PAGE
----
But that lawn mower will have its own dedicated set of batteries, not just because it might not be my current preferred cordless tool brand, but because its a lot harder on the batteries and i don't want it jacking up the ones I use for other stuff.

So now i have more batteries, i have an old lawn mower in the trash, my power that i'm charging them with isn't 100% green.....Is that the better call? Or is the better call if we care about the environment me getting a pretty clean new gas mower, or weedwacker, or whatever....Its really how you want to make your case right now.

Lawn mower wins out on convivence, even if its a little more expensive and a little worse for the environment short term, its less work for me to keep running, i can run it earlier and not have to worry if i bother my neighbors, etc. Its really how to make green work and get mainstream and into markets that would have otherwise turned their nose up on it.
 
2021-02-28 4:47:20 PM  

LineNoise: Another example....

When my lawn mower finally kicks, this year, probably next, i'll almost certainly get a battery powered one.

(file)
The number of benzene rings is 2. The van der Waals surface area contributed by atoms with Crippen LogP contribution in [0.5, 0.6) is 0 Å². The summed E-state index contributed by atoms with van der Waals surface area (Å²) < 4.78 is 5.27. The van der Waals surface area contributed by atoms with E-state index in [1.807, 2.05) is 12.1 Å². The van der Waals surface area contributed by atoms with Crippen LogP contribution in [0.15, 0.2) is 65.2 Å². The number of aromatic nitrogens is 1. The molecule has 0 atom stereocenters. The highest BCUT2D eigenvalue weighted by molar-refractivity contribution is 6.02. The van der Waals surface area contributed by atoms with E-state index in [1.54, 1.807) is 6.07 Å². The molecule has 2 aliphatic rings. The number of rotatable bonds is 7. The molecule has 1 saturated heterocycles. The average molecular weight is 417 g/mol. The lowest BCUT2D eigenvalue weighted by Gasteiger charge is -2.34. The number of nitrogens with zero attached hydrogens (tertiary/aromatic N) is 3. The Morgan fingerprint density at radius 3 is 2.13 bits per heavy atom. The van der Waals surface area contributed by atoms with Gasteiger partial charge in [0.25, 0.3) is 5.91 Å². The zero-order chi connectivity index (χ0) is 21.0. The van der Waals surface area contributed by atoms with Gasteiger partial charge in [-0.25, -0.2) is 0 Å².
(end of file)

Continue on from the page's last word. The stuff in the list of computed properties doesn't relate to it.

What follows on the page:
Now its not a green call, its just that its quieter, one less small engine i gotta deal with every year, and current tech will let me cut my lawn at this point on one set of batteries, which was my big holdout. I've been slowly swapping out the gas tools for battery stuff when it make sense, i find a deal, etc.

But that lawn mower will have its own dedicated set of batteries, not just because it might not be my current preferred cordless tool brand, but because its a lot harder on the batteries and i don't want it jacking up the ones I use for other stuff.

So now i have more batteries, i have an old lawn mower in the trash, my power that i'm charging them with isn't 100% green.....Is that the better call? Or is the better call if we care about the environment me getting a pretty clean new gas mower, or weedwacker, or whatever....Its really how you want to make your case right now.

Lawn mower wins out on convivence, even if its a little more expensive and a little worse for the environment short term, its less work for me to keep running, i can run it earlier and not have to worry if i bother my neighbors, etc. Its really how to make green work and get mainstream and into markets that would have otherwise turned their nose up on it.


I have an "EGO" lawn mower. It is battery powered. I've had it for 3 years and the swap out battery is fine. The smart charger isn't so smart, so I have to reset it every month or so.  But like other power tools, I got sucked into the EGO ecosystem, I now have a snowblower and a leaf blower. My one battery will still mow my suburban lawn. I can also clear my double driveway, sidewalk and the neighbors driveway and sidewalk on a single charge.

Big plus, it's electric so very little maintenance. It's quiet.  My tools are designed to fold up to store, since no oil or gas is stores upright against a wall.